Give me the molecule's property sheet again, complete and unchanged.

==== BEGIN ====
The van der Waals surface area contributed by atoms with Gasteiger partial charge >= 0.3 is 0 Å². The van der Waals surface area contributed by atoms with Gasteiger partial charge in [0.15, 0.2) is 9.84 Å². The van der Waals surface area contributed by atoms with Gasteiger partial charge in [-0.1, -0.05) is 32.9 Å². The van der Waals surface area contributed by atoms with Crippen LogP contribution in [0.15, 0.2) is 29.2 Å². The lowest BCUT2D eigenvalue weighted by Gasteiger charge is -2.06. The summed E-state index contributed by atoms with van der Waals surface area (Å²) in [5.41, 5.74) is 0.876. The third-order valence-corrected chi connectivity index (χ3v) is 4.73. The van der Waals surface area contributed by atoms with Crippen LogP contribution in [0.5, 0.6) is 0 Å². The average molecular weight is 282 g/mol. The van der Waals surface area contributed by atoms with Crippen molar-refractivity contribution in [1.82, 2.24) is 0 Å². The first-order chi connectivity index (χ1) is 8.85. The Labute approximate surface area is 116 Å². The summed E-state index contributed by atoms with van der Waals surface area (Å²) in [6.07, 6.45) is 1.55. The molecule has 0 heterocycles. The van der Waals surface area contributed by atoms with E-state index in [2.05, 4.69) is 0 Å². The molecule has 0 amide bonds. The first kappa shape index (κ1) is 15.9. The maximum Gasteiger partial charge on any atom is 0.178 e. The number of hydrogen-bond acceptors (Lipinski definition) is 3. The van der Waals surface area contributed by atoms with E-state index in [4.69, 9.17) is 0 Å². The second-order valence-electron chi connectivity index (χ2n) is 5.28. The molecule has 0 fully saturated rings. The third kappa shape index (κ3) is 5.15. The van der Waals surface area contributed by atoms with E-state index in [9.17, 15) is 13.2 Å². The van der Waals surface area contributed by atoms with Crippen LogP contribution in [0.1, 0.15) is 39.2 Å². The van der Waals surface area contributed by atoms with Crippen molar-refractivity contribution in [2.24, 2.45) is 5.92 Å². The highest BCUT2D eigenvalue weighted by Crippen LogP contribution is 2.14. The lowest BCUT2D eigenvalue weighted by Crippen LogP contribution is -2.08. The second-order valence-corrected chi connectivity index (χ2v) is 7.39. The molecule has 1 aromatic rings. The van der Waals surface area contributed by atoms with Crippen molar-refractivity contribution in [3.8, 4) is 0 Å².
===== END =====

The van der Waals surface area contributed by atoms with Gasteiger partial charge >= 0.3 is 0 Å². The van der Waals surface area contributed by atoms with Gasteiger partial charge in [0.15, 0.2) is 9.84 Å². The van der Waals surface area contributed by atoms with Gasteiger partial charge in [-0.1, -0.05) is 32.9 Å². The van der Waals surface area contributed by atoms with Crippen LogP contribution in [0.15, 0.2) is 29.2 Å². The lowest BCUT2D eigenvalue weighted by Gasteiger charge is -2.06. The summed E-state index contributed by atoms with van der Waals surface area (Å²) in [5.41, 5.74) is 0.876. The third-order valence-corrected chi connectivity index (χ3v) is 4.73. The van der Waals surface area contributed by atoms with Crippen LogP contribution in [0.5, 0.6) is 0 Å². The average molecular weight is 282 g/mol. The van der Waals surface area contributed by atoms with Crippen molar-refractivity contribution in [1.82, 2.24) is 0 Å². The first-order chi connectivity index (χ1) is 8.85. The Labute approximate surface area is 116 Å². The summed E-state index contributed by atoms with van der Waals surface area (Å²) in [6.07, 6.45) is 1.55. The molecule has 0 heterocycles. The van der Waals surface area contributed by atoms with E-state index in [2.05, 4.69) is 0 Å². The molecule has 0 amide bonds. The first kappa shape index (κ1) is 15.9. The maximum Gasteiger partial charge on any atom is 0.178 e. The number of hydrogen-bond acceptors (Lipinski definition) is 3. The van der Waals surface area contributed by atoms with E-state index in [4.69, 9.17) is 0 Å². The second-order valence-electron chi connectivity index (χ2n) is 5.28. The molecule has 0 fully saturated rings. The third kappa shape index (κ3) is 5.15. The van der Waals surface area contributed by atoms with E-state index in [9.17, 15) is 13.2 Å². The van der Waals surface area contributed by atoms with Crippen LogP contribution in [0.1, 0.15) is 39.2 Å². The van der Waals surface area contributed by atoms with Crippen molar-refractivity contribution in [2.24, 2.45) is 5.92 Å². The highest BCUT2D eigenvalue weighted by Crippen LogP contribution is 2.14. The lowest BCUT2D eigenvalue weighted by Crippen LogP contribution is -2.08. The second-order valence-corrected chi connectivity index (χ2v) is 7.39. The molecule has 1 aromatic rings. The van der Waals surface area contributed by atoms with Crippen molar-refractivity contribution in [3.8, 4) is 0 Å².